Synology server vs PC running Windows 10

Continuing the discussion from Synology SPK-Package: Development:

I am running Roon with the core on a Windows 10 PC in a larger home network. The Roon library files are resident on the PC, but the actual media (roughly 1TB) reside on a Synology NAS (2X6TB in RAID configuration). Now that there is a Synology server version of Roon, is there any reason to locate the server on the Synology NAS? The PC is connected via Ethernet (cat 6) to the router.

Plan is to use ROON on current PC it is installed, and 1 or 2 remote SonicOrbiter-to-DAC end points.

There is no easy answer to your question.
I assume your Windows PC has more processor power compared to the synology. Especially with large libraries you might notice that your windows pc will perform faster and more responsive.
But if you decide to use Roon Server on the synology, you won’t need any other computer running to play music directly to the SonicOrbiter (and control this for example by your smartphone or tablet).

When you decide to use Roon Server on your synology you can increase the performance by using an SSD to store Roon’s database. But if that performance is sufficient will depend on the size of your library and your personal aspiration.

I posted instructions about the installation process and how to migrate Roon’s database in my blog.

Maybe the knowledge base article might help, too. It also covers the advantages and disatvantes about Roon Server on NAS devices.

Hi Chris, great work and great news!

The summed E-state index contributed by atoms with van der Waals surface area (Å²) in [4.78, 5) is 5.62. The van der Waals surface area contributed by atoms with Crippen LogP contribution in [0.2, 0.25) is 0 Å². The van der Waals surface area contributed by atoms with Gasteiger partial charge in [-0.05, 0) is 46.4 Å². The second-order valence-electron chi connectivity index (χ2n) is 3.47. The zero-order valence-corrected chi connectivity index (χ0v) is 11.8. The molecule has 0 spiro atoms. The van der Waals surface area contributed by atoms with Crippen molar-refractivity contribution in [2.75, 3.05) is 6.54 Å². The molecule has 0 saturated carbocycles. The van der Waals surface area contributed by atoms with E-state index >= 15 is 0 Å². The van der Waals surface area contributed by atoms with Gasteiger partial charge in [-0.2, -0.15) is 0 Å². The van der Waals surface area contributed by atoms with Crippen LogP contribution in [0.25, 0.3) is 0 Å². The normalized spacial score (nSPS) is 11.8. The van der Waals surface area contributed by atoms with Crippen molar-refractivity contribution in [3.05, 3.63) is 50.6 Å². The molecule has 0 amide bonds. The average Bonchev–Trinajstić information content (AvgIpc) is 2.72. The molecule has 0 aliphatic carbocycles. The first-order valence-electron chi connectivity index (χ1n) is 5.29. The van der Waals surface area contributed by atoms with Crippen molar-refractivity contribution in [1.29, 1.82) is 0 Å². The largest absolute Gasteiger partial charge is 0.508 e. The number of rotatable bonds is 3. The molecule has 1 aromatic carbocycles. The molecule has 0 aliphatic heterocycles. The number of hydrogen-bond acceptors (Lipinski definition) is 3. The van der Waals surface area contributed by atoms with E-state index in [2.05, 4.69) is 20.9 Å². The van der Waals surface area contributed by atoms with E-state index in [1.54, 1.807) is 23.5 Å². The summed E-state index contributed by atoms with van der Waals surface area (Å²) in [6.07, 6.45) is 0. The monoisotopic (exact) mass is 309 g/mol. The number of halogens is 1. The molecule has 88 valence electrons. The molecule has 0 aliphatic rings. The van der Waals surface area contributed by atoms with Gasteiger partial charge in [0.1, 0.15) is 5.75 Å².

Currently I am running the Roon Core and Output on an Intel NUC with a 512G M.2 Drive.

I am a Synology 916+ user and however, my configuration is running 3x 4T HDD in Raid 5 and using a 256G SSD as cache.

In this configuration, can I still install the Roon Server on the SSD while it is acting as a cache buffer? OR I need to add an external SSD?

And then shall I use the Intel as the Roon Bridge?

Thanks for your advice.

Hi William,
As far as I know, you can’t use a SSD as a cache buffer and use it as a storage for a shared folder at the same time. I have no experience about the performance on a RAID5+SSD cache setup. Roon will run on it, but I am unaware about the achieved performance with this setup.
You can of course connect a SSD over USB3. You won’t need a lot of capacity. 32-64 GB should already be sufficient for quite large libraries.

I would just try it. If the performance on the Synology suits your needs you can use the NUC as a Roon Bridge.

Thanks Chris for the quick reply. So, I believe if the directory is being accessed frequent enough, the caching may already be saving it in the SSD. So, in order for me to try, I simply download your package and install in the Synology?

I believe the 916+ should have enough CPU power for it?

You can install it and keep a copy of your current Roon database somewhere safe. I have instructions how to install it on the download website. There is also information regarding the migration process and how to point Roon to your music directory (if your music files are hosted on the Synology as well).
My Roon library is quite small and it performed very well on a DS716+ and DS1511+.

Hi Chris,

Picking on this topic again. I am thinking will it make more sense if I get a USB Flash Drive and plug into the 916+ given that only 32/64G is needed. Flash is even faster than SSD and is really affordable now.

What is your view on that?

I am planning on setting up Roon on a newly acquired (used) DS716+II with 8GB Ram and a Sandisk Extreme pro USB drive. Will 64 GB suffice in this case? I have less than a 1TB of music at the moment.

I think you should be totally fine with 64 GB. When you use it with your Synology, I’d recommend to initialise it in the DSM with ext4 filesystem. That should give you the best performance as it is the best implemented filesystem for most linux devices (like your DiskStation).
Mac and Windows computers are not able (without 3rd party software) to read/write volumes with ext4 filesystems.